References to Pāli texts give the page reference to the work I am citing, with the PTS format reference at the end in square brackets.

[1] Sangharakshita. A survey of Buddhism : its doctrines and methods through the ages. (Glasgow : Windhorse Publications, 1993). p.xi

[2] see especially the Mahānidāna Sutta of the Dīgha Nikāka [D ii.55-71], and the Mahāta.nhāsankhaya Sutta of the Majjhima Nikāya [M i.261]

[3] Bodhi. Transcendental dependent arising. p.2.

[4] Subhuti. Sangharakshita : a new voice in the Buddhist tradition. (Birmingham : Windhorse, 1994). p. 66-69

[5] Rhys Davids, C.R. and Woodward., F. L. The Book of the Kindred Sayings (Sanyutta-nikāya) or Grouped Suttas. (7 vol.) (Oxford : Pali Text Society, 1990). Part II, The nidāna book p.viii

[6] Bodhi. The Connected Discourses of the Buddha : a translation of the Sa.,yutta Nikāya. (Boston : Wisdom, 2000) [1 vol. Ed.] p.553-6. [S ii.29-32]. See also p.746 note 69.

[7] The simile also appears independently at S v.396, A i.243, 27-32, and A v.114, 6-14.

[8] Bodhi, Bodhi and Ñaṇamoli. The middle length discourses of the Buddha : a translation of the Majjhima Nikāya. [2nd ed.] ( Boston : Wisdom, 2001). p.396-403. [M i.299-305]

[9] Bodhi, Bodhi and Ñaṇamoli. p.1244 note 478.

[10] Sangharakshita. A survey of Buddhism. p.139.

[11] Buddhadatta, A. P. English-Pali Dictionary. (Dehli : Motilal Banarsidass 1989)

[12] Ray, R. A. Buddhist Saints in India : a study in Buddhist values and orientations. New York : Oxford University Press, 1994. p.379.

[13] Sangharakshita. The three jewels: an introduction to Buddhism. (Glasgow : Windhorse, 1967).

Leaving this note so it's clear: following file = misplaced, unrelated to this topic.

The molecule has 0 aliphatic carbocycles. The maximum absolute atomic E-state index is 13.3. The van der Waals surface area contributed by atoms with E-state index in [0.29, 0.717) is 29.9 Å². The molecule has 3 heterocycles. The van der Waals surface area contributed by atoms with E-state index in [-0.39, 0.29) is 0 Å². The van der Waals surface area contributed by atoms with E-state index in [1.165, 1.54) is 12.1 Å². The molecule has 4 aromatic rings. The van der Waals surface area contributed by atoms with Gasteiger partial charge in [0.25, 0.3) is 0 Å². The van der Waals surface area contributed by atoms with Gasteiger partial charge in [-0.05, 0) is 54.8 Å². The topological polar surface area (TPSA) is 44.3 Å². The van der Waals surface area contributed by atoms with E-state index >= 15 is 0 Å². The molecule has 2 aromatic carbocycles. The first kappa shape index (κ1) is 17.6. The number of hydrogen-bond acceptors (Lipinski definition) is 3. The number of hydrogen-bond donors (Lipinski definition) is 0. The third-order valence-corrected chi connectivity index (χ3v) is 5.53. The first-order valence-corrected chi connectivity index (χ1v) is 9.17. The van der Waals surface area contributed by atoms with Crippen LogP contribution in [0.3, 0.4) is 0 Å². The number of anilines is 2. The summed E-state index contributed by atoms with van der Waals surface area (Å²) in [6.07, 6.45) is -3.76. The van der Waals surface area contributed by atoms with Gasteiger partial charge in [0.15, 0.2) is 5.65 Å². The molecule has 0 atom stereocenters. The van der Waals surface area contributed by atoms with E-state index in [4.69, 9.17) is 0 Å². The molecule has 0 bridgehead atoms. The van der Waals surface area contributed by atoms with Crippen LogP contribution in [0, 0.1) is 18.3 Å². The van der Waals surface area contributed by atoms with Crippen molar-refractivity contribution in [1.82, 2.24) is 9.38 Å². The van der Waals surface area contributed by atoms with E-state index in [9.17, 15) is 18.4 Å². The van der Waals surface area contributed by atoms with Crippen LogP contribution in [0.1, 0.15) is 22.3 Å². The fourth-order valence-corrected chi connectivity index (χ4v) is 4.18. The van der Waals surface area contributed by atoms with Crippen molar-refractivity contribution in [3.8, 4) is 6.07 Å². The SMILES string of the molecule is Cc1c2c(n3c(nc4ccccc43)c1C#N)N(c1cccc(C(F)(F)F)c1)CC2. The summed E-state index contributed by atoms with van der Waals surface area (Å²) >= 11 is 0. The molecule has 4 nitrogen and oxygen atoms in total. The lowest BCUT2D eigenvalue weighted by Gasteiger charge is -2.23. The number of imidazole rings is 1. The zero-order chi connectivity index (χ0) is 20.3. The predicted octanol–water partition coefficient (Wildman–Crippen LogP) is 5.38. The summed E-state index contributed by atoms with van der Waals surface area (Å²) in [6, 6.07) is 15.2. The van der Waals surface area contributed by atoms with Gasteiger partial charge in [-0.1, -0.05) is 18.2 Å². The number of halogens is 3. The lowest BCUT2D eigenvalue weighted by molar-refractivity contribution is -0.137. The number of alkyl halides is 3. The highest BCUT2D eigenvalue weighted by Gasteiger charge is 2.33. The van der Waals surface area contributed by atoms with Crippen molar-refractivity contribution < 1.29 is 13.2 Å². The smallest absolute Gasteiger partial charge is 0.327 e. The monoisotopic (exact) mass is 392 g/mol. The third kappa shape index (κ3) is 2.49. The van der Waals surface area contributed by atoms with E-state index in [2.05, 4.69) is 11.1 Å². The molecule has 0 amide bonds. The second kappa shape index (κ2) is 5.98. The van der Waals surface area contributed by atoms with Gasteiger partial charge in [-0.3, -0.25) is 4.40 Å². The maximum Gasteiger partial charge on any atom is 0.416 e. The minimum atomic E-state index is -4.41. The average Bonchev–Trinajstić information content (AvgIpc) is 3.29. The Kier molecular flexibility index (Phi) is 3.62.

[14] Bodhi and Nyanaponika. p.166 - A vi.50.

[15] Bodhi and Nyanaponika. p.166-7

[16] Hare, E. M. (trans.) The book of gradual sayings (Aṅguttara-nikāya) or more-numbered suttas. Vol. III (the books of fives and sixes). (Oxford, Pali Text Society, 1988). p.14 [A iii.360]

[17] A iii.19

[18] A iii.200

[19] A iii.360

[20] A iv.99

[21] A iv.336

[22] Bodhi and Nyanaponika Numerical discourses of the Buddha : an anthology of suttas from the Aṅguttara Nikāya p.238 [A v,1]

[23] Bodhi and Nyanaponika p.238 [A v,1]

[24] Woodward, F.L. The book of gradual sayings (Aṅguttara-nikāya) or more-numbered suttas. Vol. V The book of tens and elevens. (London, Pali Text Society, 1986), p.1 note 1.

[25] Woodward, F.L. The book of tens p.3-4 [A v,2-3]

[26] Woodward, F.L. The book of tens p.4 [A v,3]

[27] A v.3

[28] A v.5

[29] A v.6

[30] A v.311-317

[31] Bodhi and Ñaṇamoli. p.244 [M i.150]

[32] Walsh, M. The long discourses of the Buddha. a translation of the Dīgha Nikāya (Boston : Wisdom Publications, c1995) p.299. [D ii.218]

[33] Bodhi. The Connected Discourses. p.1179-80. [S iv.78-9]

[34] Bodhi. The Connected Discourses. p.1826-8. [S v.396-9]

[35] On editorial bias in the Pali Canon see for instance Jonathan S. Walters Suttas as History: Four Approaches to the Sermon on the Noble Quest (Ariyapariyesanasutta). History of Religions. Volume 38, Number 3, February 1999; and Skilton, A. A concise history of Buddhism (Birmingham : Windhorse, 1994). p.67 and p.80.